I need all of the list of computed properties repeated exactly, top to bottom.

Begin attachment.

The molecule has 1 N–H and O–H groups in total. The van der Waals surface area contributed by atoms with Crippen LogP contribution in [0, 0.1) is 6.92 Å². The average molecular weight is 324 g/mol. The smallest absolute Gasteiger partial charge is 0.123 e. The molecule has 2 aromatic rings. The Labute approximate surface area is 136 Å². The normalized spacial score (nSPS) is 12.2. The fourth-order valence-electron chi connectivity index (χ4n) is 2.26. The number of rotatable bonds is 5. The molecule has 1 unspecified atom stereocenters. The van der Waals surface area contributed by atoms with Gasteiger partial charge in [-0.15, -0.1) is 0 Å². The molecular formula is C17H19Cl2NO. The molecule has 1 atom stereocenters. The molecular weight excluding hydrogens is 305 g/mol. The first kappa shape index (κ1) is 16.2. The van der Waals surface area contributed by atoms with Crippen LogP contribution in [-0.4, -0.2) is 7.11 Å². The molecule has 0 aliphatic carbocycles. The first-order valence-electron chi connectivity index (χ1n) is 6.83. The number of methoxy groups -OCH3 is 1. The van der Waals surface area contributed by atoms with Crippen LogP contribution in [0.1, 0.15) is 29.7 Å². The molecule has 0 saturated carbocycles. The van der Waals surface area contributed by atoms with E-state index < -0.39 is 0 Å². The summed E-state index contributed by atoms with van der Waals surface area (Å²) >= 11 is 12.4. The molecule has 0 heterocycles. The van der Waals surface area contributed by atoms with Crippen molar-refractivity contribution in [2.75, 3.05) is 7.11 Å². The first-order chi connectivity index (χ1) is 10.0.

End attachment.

The molecule has 1 N–H and O–H groups in total. The van der Waals surface area contributed by atoms with Crippen LogP contribution in [0, 0.1) is 6.92 Å². The average molecular weight is 324 g/mol. The smallest absolute Gasteiger partial charge is 0.123 e. The molecule has 2 aromatic rings. The Labute approximate surface area is 136 Å². The normalized spacial score (nSPS) is 12.2. The fourth-order valence-electron chi connectivity index (χ4n) is 2.26. The number of rotatable bonds is 5. The molecule has 1 unspecified atom stereocenters. The van der Waals surface area contributed by atoms with Gasteiger partial charge in [-0.15, -0.1) is 0 Å². The molecular formula is C17H19Cl2NO. The molecule has 1 atom stereocenters. The molecular weight excluding hydrogens is 305 g/mol. The first kappa shape index (κ1) is 16.2. The van der Waals surface area contributed by atoms with Crippen LogP contribution in [-0.4, -0.2) is 7.11 Å². The molecule has 0 aliphatic carbocycles. The first-order valence-electron chi connectivity index (χ1n) is 6.83. The number of methoxy groups -OCH3 is 1. The van der Waals surface area contributed by atoms with Crippen LogP contribution in [0.1, 0.15) is 29.7 Å². The molecule has 0 saturated carbocycles. The van der Waals surface area contributed by atoms with E-state index < -0.39 is 0 Å². The summed E-state index contributed by atoms with van der Waals surface area (Å²) >= 11 is 12.4. The molecule has 0 heterocycles. The van der Waals surface area contributed by atoms with Crippen molar-refractivity contribution in [2.75, 3.05) is 7.11 Å². The first-order chi connectivity index (χ1) is 10.0.